The Gallic rooster is a mascot familiar to many, especially to the followers of team sports such as rugby or football. But why a rooster?
The answer is not quite clear, but it seems to revolve around a debate on the etymology of the name of Gaul. Some argue that ‘Gaul’ takes its root from the Greek Galatai or Galatae (milk-white, in an alleged reference to the Gauls’ skin), others defend that it stems from the Germanic term walha (foreigner, Romanized person), while another group supports that the Romans simply called this land Gallia or Galli.
If we accept the Latin origin, the idea of the Gallic rooster would come from a pun with the word gallus, i.e. rooster. The debate then continues as to whether the Romans used the pun to make fun of the Gauls, making an analogy with the loud and proud bird that did not compare to the Roman eagle, or whether the Gauls themselves thought of the pun and adopted the domestic animal as their emblem when the Roman Empire lost Gaul to the Franks in the late 5th century.
Painting: Bertie by Penelope Timmis (www.bridgegategallery.co.uk)
Rothéneuf, a village near St Malo in Brittany, France, is among those enigmatic coastal spots where the well-polished boulders have given way to a transfixed colony of people and animals.
From 1894 to 1910, abbé Fouré, a local priest who became partly paralysed and deaf at the age of 30, sculpted the rocks into a semi chaos reminiscent of Easter Island silhouettes, fallen gargoyles and bas-relief. Mostly inspired by the news, he portrayed real people, some of whom are famous. (Jacques Cartier, who was born at Rothéneuf, is thought to be represented twice on the site.) A few animals and strange creatures also appear in places.
The monumental and extravagant display evokes a creative delirium, mixing the fun and fantastic of the setting and odd creatures with an element of meditation with the motionless characters forever contemplating the sea.
Over a century later, the ebb and flow of 40,000 pairs of feet a year have added to the erosion of this once colourful crowd to the point of endangering the art work’s existence. The association Les Amis de l’œuvre de l’abbé Fouré was founded in 2010 to campaign for the preservation of the site.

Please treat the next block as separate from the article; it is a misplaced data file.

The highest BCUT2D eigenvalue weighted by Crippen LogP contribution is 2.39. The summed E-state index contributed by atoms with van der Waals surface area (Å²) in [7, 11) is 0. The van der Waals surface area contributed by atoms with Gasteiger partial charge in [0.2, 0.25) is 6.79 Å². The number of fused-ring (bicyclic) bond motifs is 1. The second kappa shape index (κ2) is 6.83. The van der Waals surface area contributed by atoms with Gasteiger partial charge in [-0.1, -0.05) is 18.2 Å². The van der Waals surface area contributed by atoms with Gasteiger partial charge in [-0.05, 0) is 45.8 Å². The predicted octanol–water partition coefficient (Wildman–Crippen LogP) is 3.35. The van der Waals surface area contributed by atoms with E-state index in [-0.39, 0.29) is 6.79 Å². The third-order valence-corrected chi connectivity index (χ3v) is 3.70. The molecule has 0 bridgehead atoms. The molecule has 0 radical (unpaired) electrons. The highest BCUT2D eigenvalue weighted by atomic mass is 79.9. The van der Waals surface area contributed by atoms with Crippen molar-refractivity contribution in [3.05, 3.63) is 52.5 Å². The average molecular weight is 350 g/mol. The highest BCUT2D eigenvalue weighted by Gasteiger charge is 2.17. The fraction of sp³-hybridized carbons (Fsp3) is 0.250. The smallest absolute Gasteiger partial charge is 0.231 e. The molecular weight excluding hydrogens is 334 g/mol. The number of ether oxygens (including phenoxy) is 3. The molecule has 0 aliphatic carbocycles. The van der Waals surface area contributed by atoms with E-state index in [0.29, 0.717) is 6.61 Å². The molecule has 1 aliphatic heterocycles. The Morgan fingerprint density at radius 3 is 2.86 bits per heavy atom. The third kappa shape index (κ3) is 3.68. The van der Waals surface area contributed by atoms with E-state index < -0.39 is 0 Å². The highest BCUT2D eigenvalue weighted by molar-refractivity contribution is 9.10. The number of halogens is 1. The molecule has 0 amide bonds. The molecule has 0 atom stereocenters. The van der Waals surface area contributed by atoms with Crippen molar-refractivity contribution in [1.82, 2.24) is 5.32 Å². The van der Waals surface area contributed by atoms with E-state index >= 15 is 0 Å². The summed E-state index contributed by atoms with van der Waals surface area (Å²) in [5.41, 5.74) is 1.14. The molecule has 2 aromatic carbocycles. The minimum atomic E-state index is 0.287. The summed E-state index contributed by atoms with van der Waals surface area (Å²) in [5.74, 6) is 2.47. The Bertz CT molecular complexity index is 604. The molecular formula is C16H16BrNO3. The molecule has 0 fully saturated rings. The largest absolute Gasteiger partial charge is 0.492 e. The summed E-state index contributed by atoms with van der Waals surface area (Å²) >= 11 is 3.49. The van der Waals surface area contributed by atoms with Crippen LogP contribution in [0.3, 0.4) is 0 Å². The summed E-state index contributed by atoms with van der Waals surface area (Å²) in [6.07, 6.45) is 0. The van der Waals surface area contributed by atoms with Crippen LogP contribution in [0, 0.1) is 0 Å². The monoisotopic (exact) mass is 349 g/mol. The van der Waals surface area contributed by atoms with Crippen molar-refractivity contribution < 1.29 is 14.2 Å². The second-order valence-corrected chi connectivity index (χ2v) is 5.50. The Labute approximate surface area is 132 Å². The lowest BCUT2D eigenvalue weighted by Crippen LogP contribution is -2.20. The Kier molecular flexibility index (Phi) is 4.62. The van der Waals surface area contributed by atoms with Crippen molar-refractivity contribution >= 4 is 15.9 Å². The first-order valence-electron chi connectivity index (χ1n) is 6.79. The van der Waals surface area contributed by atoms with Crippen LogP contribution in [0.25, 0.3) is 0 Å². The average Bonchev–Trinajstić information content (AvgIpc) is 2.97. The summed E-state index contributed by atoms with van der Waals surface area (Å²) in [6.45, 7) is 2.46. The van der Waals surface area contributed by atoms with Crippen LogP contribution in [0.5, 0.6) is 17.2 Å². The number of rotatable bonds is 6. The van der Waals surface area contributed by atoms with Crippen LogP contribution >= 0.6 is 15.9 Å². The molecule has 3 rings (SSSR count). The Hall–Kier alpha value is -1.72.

(The 8th June is World Oceans’ Day.)
Photos: gardenvisit.com, trivago.co.uk
Is this a new trend? In the past three weeks, it has been announced that three sites, derelict buildings famous as street art havens, are to be destroyed or sold on.
The owner of 5Pointz in New York, David Wolkoff, has decided that his site will disappear and reincarnate into a 47-storey skyscraper of apartments. Meanwhile, in Pantin near Paris, the bâtiment des douanes will be revamped in 2013 by BETC, a French advertising agency. And last week, the famous Kunsthaus Tacheles in Berlin, acquired in 2007 by HSH Nordbank, was permanently evacuated in order to be sold on (more photos of Tacheles here).
The punk, the funky and the colours of free expression are all set to vanish to make way for the trendy, the expensive and the more conventional. Stoke Croft in Bristol, beware! Investors are on the move…
Photos: compleattraveller, completement-timbrees.com, lesphotosdestephaniem, blogs-images.forbes.com/johngiuffo, geograph.org.uk, bristolculture
Estuaire is a threefold biennale on the Loire estuary, between the city of Nantes and St Nazaire on the Atlantic coast of France. In 2007, 2009 and 2012, artists from around the world have dotted the river banks with their work, some of which will stay permanently. One such piece is Serpent de l’océan by Chinese artist Huang Yong Ping, a skeleton snake on the edge of the sea to be colonised by marine life at high tide and visible at low tide.
The estuary is known as an industrial area with a long history of shipbuilding. There are, however, large unexploited spaces, mostly marshes, where nature has remained intact. By taking art outdoors, Estuaire not only makes art accessible to all, it also encourages people to visit the area, has prompted the creation of cycle paths for eco-friendly access, and has brought a few small businesses such as crêperies and hostels.
Thanks to this contemporary art project, the area, which was previously perceived as dull and devoid of public interest, is now enjoying a novel wave of curiosity, a feeling of community and a developing economy, all revolving around a love of nature and sustainability.
This is a rare instance of wild land being used in a profitable manner with respect for the environment in mind. It has already raised interest from other European cities that may consider following suit. Meanwhile, Voyage à Nantes, the city’s next art project, will attempt to maintain the creative momentum.
Photo: AFP / Getty Images
Contrary to the well-outdated French-British feuds that some like to cling on to, I realised 15 years ago that, despite having left France, I could not escape the French. The French presidential election results also revealed that there were currently just over 1 million French citizens living abroad.
This week, the BBC has reported that many from the new French generation seem quite happy to call the UK home, more than any generation before. The French Consulate in London estimates that there are between 300,000 and 400,000 French expatriates in London alone, more than in Nantes or Bordeaux, so it could be dubbed “the 6th French city”. Some of the main reasons are the difficulties of employment and the social tensions in l’Hexagone.